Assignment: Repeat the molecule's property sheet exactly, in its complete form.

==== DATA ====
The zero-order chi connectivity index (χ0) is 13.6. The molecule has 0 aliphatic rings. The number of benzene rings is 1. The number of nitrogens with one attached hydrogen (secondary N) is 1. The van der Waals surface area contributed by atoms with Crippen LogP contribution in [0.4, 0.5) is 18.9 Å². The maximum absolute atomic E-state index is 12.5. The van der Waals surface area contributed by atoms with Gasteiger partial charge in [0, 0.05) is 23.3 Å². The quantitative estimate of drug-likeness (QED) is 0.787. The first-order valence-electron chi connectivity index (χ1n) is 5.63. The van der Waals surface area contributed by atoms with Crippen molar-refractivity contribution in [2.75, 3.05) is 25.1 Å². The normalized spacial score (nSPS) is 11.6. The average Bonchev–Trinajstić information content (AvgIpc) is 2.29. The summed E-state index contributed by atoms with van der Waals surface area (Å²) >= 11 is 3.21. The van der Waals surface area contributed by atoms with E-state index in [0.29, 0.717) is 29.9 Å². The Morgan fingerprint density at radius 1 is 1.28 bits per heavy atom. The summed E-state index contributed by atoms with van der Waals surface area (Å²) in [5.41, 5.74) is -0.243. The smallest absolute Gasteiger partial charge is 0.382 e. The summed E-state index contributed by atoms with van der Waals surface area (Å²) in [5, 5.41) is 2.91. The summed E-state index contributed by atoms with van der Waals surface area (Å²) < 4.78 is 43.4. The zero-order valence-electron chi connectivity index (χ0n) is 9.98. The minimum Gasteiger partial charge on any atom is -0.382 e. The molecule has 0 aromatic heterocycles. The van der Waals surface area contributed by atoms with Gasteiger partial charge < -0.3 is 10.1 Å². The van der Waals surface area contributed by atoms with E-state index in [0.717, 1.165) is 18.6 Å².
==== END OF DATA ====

The zero-order chi connectivity index (χ0) is 13.6. The molecule has 0 aliphatic rings. The number of benzene rings is 1. The number of nitrogens with one attached hydrogen (secondary N) is 1. The van der Waals surface area contributed by atoms with Crippen LogP contribution in [0.4, 0.5) is 18.9 Å². The maximum absolute atomic E-state index is 12.5. The van der Waals surface area contributed by atoms with Gasteiger partial charge in [0, 0.05) is 23.3 Å². The quantitative estimate of drug-likeness (QED) is 0.787. The first-order valence-electron chi connectivity index (χ1n) is 5.63. The van der Waals surface area contributed by atoms with Crippen molar-refractivity contribution in [2.75, 3.05) is 25.1 Å². The normalized spacial score (nSPS) is 11.6. The average Bonchev–Trinajstić information content (AvgIpc) is 2.29. The summed E-state index contributed by atoms with van der Waals surface area (Å²) >= 11 is 3.21. The van der Waals surface area contributed by atoms with E-state index in [0.29, 0.717) is 29.9 Å². The Morgan fingerprint density at radius 1 is 1.28 bits per heavy atom. The summed E-state index contributed by atoms with van der Waals surface area (Å²) in [5.41, 5.74) is -0.243. The smallest absolute Gasteiger partial charge is 0.382 e. The summed E-state index contributed by atoms with van der Waals surface area (Å²) in [5, 5.41) is 2.91. The summed E-state index contributed by atoms with van der Waals surface area (Å²) < 4.78 is 43.4. The zero-order valence-electron chi connectivity index (χ0n) is 9.98. The minimum Gasteiger partial charge on any atom is -0.382 e. The molecule has 0 aromatic heterocycles. The van der Waals surface area contributed by atoms with Gasteiger partial charge < -0.3 is 10.1 Å². The van der Waals surface area contributed by atoms with E-state index in [0.717, 1.165) is 18.6 Å².